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Photos: Colorado Parks and Wildlife tracks trout population in the Animas River

Colorado Parks and Wildlife staff members Jim White, left, John Livingston, center, and Sarah Gump make their way down the Animas River on Friday, as CPW aquatic biologists take a population estimate of fish species using a mark and recapture method. CPW is looking for species composition and survival of fish the agency has stocked, said Livingston, area spokesman. Healthy numbers of the blue head sucker and rainbow trout were recorded. The count also indicated better fish recovery from the 416 Fire than in 2019, one year after the fire. Fish are not harmed in the process. (Jerry McBride/Durango Herald)
One of the larger brown trout that was shocked, weighed and measured by Colorado Parks and Wildlife staff members on Friday. CPW aquatic biologists were taking a population estimate of fish species on the river through downtown Durango. The brown trout was released back into the river. (Jerry McBride/Durango Herald)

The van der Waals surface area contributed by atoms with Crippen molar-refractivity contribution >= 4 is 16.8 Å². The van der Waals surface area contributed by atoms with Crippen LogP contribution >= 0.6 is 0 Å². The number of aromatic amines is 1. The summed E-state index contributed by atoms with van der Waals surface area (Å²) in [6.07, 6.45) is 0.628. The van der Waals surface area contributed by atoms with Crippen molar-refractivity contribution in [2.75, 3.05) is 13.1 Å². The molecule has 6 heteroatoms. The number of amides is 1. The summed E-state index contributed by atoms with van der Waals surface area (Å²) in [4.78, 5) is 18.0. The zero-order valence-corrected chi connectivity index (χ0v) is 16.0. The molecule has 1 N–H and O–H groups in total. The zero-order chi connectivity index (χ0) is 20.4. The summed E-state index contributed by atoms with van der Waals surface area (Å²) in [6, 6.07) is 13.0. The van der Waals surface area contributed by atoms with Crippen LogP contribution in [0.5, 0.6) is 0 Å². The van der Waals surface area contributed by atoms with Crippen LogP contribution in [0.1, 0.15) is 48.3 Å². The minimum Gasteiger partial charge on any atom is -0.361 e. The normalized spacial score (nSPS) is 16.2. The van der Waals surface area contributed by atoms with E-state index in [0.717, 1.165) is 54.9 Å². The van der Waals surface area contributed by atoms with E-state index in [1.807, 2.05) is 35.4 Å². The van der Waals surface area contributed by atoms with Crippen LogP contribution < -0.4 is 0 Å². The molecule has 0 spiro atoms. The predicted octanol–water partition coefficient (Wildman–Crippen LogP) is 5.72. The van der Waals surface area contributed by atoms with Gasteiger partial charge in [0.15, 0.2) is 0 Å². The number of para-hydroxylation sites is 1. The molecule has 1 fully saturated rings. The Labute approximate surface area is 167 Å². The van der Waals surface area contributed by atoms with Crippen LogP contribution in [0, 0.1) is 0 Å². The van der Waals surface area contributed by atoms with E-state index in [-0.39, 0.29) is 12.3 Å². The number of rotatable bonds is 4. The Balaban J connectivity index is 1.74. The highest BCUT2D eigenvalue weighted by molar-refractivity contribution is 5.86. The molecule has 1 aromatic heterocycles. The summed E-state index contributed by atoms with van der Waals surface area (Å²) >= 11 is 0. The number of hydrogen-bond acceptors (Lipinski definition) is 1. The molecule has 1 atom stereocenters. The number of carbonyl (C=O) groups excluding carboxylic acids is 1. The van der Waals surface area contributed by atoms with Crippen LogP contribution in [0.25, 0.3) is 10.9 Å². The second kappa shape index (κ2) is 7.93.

Colorado Parks and Wildlife staff members Jim White, in the water, John Livingston, center, and Sarah Gump make their way down the Animas River on Friday, as CPW aquatic biologists take a population estimate of fish species in the river through downtown Durango. Fish were collected by electric shocking and counted. CPW is looking for species composition and survival of fish the agency has stocked, said Livingston, area spokesman. Healthy numbers of the blue head sucker and rainbow trout were recorded. The count also indicated better fish recovery from the 416 Fire than in 2019, one year after the fire. Fish are not harmed in the process. (Jerry McBride/Durango Herald)
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